Mobileye’s technology helps a car see and understand the space around it, providing functions such as automatically keeping a car in its lane. It includes 360-degree vision and mapping, and integrates various sensor elements such as cameras, radar, sonar and the laser-sensing technology known as LiDAR. 

Intel has struggled lately with the persistent decline of PC sales, which show little sign of reversing. To drive growth, the company is focusing on artificial intelligence, and self-driving cars are among the more promising applications of AI.

Classroom discussion questions:

  1. Why is Intel leaving its core business? Advantages? Disadvantages?
  2. What is Mobileye’s strength?

OM in the News: The Nuclear Waste Challenge at Fukushima 6 Years Later

March 21, 2017

Six years after the largest nuclear disaster this century, reports The New York Times (March 13, 2017), Japanese officials have still not solved a basic problem: what to do with an ever-growing pile of radioactive waste. Each form of waste at the Nuclear Power Station presents its own challenges. It is a massive OM issue worthy of class discussion when you cover the chapters on Project Management and Sustainability. Here is a rundown on the complexity of this $188 billion project:

400 Tons of Contaminated Water per day. Japan is pumping water nonstop through the reactors to cool melted fuel that remains too hot and radioactive to remove. The 1,000 storage tanks already hold 962,000 tons of contaminated water, but the plant is running out of room to store it.

3,519 Containers of Radioactive Sludge. The process of decontaminating the water leaves radioactive sludge trapped in filters, which are being held in thousands of containers.

64,700 Cubic Meters of Discarded Clothes. The 6,000 cleanup workers put on new protective gear every day. These hazmat suits, face masks, etc., are thrown out at the end of each shift. The clothing is stored in 1,000 steel boxes stacked around the site.

Branches from 220 Acres of Deforested Land. The plant’s grounds were once dotted with trees, and a portion was even designated as a bird sanctuary.

200,400 Cubic Meters of Radioactive Rubble have been removed so far and stored in the equivalent of about 3,000 standard 40-foot shipping containers.

3.5 Billion Gallons of Soil Have Been Bagged. Japan will eventually incinerate some of the soil, but that will only reduce the volume of the radioactive waste, not eliminate it.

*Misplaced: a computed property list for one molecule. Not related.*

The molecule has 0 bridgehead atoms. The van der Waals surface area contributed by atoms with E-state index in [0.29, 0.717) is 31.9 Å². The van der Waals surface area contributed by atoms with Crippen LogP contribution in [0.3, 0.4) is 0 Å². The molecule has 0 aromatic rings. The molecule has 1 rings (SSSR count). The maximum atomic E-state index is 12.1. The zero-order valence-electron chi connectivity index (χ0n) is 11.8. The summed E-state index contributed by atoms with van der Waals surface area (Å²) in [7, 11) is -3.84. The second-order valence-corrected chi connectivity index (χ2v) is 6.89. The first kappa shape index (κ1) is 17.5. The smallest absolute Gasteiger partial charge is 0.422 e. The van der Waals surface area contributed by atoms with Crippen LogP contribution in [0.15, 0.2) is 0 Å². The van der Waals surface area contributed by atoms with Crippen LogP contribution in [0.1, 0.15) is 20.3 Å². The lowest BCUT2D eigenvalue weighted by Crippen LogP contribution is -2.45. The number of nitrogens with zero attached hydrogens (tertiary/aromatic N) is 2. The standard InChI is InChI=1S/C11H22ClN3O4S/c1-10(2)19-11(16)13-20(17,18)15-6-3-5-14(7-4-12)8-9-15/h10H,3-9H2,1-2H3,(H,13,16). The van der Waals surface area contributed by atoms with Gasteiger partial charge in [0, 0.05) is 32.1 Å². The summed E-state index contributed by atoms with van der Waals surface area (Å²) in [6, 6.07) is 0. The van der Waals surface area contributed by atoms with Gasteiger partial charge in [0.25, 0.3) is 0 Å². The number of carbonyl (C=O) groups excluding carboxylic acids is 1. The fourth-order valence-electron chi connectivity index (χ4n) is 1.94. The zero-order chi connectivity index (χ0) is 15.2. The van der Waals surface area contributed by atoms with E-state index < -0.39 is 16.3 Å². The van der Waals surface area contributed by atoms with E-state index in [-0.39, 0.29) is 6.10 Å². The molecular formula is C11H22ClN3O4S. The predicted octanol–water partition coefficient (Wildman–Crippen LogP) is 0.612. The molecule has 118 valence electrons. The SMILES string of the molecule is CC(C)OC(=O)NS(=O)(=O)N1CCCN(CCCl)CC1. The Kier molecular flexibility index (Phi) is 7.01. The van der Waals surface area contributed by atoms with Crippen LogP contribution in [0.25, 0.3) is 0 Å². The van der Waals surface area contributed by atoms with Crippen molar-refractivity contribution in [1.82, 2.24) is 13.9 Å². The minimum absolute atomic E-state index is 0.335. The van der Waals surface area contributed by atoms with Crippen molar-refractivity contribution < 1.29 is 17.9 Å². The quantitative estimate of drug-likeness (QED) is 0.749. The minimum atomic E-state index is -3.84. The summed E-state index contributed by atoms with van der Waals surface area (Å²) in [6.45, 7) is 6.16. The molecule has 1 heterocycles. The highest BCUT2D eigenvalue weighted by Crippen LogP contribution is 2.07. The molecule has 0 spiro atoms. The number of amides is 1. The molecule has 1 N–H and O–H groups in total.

1,573 Nuclear Fuel Rods. The condition and location of this molten fuel debris are still largely unknown. The plan is to use robots to find and remove it. But the rubble, the lethal levels of radiation and the risk of letting radiation escape make this exceedingly difficult. A robot inserted into one of the reactors detected radiation levels high enough to kill a person in less than a minute.

Classroom discussion questions:

  1. How does this cleanup project compare to other massive ones like those discussed in Chapter 3?
  2. Why is this a sustainability issue?

OM in the News: Can the U.S. Bring Back 1/2 the Manufacturing Jobs that Moved Overseas?

March 19, 2017

Which jobs make sense to reshore from China?

For decades, U.S. companies have been chasing cheap labor offshore and then importing products to sell in the U.S. market. Now, according to Market Watch (March 9, 2017), “Trumponomics, a broader focus on Total Cost of Ownership (TCO) and advanced manufacturing have the potential to end the manufacturing stagnation of the past 30 years and create millions of manufacturing jobs in the U.S.

Over the past 20 years, the boom in offshoring drove the U.S. goods trade deficit up by $640 billion a year, costing the U.S. 3-4 million manufacturing jobs. But one study revealed that 60% of offshoring decisions used only rudimentary cost calculations, typically just price or labor costs and ignored other costs such as freight, duty, carrying cost of inventory, delivery and impact on innovation.

Advanced manufacturing now helps level the global playing field. First, the number of labor hours per unit of output is reduced. Second, the gap in the labor cost per hour shrinks. For example, a highly skilled robot engineer in China makes 1/3 to 1/2 of American pay, and not the small fraction (5% or 10%) of the low-skilled Chinese workers. In addition, acquiring capital equipment is more expensive in China because of China’s value-added tax of 13% or 17% on imports. Fortunately, the U.S. can have automation and more jobs as it reshores.

The availability of a skilled workforce is essential for bringing jobs back, ranking second among the reasons given by U.S. and foreign companies moving jobs back or creating new manufacturing jobs here. When companies reshored and failed to find the needed workforce, the transition was painful. The good news is that the bleeding of manufacturing jobs to offshore has stopped. Reshoring balanced offshoring in both 2014 and 2015. In comparison, in 2000-2003 the U.S. lost a net 200,000 manufacturing jobs a year to offshoring.